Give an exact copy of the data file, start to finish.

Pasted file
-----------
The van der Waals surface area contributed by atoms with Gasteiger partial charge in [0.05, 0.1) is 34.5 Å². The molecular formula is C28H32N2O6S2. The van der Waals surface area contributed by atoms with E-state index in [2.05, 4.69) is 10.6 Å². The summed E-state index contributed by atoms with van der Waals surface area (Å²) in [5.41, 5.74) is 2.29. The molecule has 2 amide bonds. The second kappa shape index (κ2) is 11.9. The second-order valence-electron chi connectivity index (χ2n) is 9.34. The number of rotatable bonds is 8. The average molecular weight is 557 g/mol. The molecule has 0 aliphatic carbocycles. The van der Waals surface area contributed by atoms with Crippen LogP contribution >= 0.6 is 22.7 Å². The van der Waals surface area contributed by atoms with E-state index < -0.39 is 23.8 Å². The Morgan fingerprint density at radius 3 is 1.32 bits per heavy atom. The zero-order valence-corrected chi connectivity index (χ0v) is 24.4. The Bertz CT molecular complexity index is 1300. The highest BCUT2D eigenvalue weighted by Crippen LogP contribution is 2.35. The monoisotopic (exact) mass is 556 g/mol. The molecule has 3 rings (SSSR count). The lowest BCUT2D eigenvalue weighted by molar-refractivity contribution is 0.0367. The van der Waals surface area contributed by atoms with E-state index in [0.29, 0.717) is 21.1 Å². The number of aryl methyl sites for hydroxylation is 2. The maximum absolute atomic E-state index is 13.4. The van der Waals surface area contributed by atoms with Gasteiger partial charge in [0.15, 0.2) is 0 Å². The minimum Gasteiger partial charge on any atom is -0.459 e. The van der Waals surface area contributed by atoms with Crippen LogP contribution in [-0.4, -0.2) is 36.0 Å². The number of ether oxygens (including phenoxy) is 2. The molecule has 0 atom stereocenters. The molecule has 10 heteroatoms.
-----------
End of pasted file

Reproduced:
The van der Waals surface area contributed by atoms with Gasteiger partial charge in [0.05, 0.1) is 34.5 Å². The molecular formula is C28H32N2O6S2. The van der Waals surface area contributed by atoms with E-state index in [2.05, 4.69) is 10.6 Å². The summed E-state index contributed by atoms with van der Waals surface area (Å²) in [5.41, 5.74) is 2.29. The molecule has 2 amide bonds. The second kappa shape index (κ2) is 11.9. The second-order valence-electron chi connectivity index (χ2n) is 9.34. The number of rotatable bonds is 8. The average molecular weight is 557 g/mol. The molecule has 0 aliphatic carbocycles. The van der Waals surface area contributed by atoms with Crippen LogP contribution >= 0.6 is 22.7 Å². The van der Waals surface area contributed by atoms with E-state index < -0.39 is 23.8 Å². The Morgan fingerprint density at radius 3 is 1.32 bits per heavy atom. The zero-order valence-corrected chi connectivity index (χ0v) is 24.4. The Bertz CT molecular complexity index is 1300. The highest BCUT2D eigenvalue weighted by Crippen LogP contribution is 2.35. The monoisotopic (exact) mass is 556 g/mol. The molecule has 3 rings (SSSR count). The lowest BCUT2D eigenvalue weighted by molar-refractivity contribution is 0.0367. The van der Waals surface area contributed by atoms with E-state index in [0.29, 0.717) is 21.1 Å². The number of aryl methyl sites for hydroxylation is 2. The maximum absolute atomic E-state index is 13.4. The van der Waals surface area contributed by atoms with Gasteiger partial charge in [0.15, 0.2) is 0 Å². The minimum Gasteiger partial charge on any atom is -0.459 e. The van der Waals surface area contributed by atoms with Crippen LogP contribution in [-0.4, -0.2) is 36.0 Å². The number of ether oxygens (including phenoxy) is 2. The molecule has 0 atom stereocenters. The molecule has 10 heteroatoms.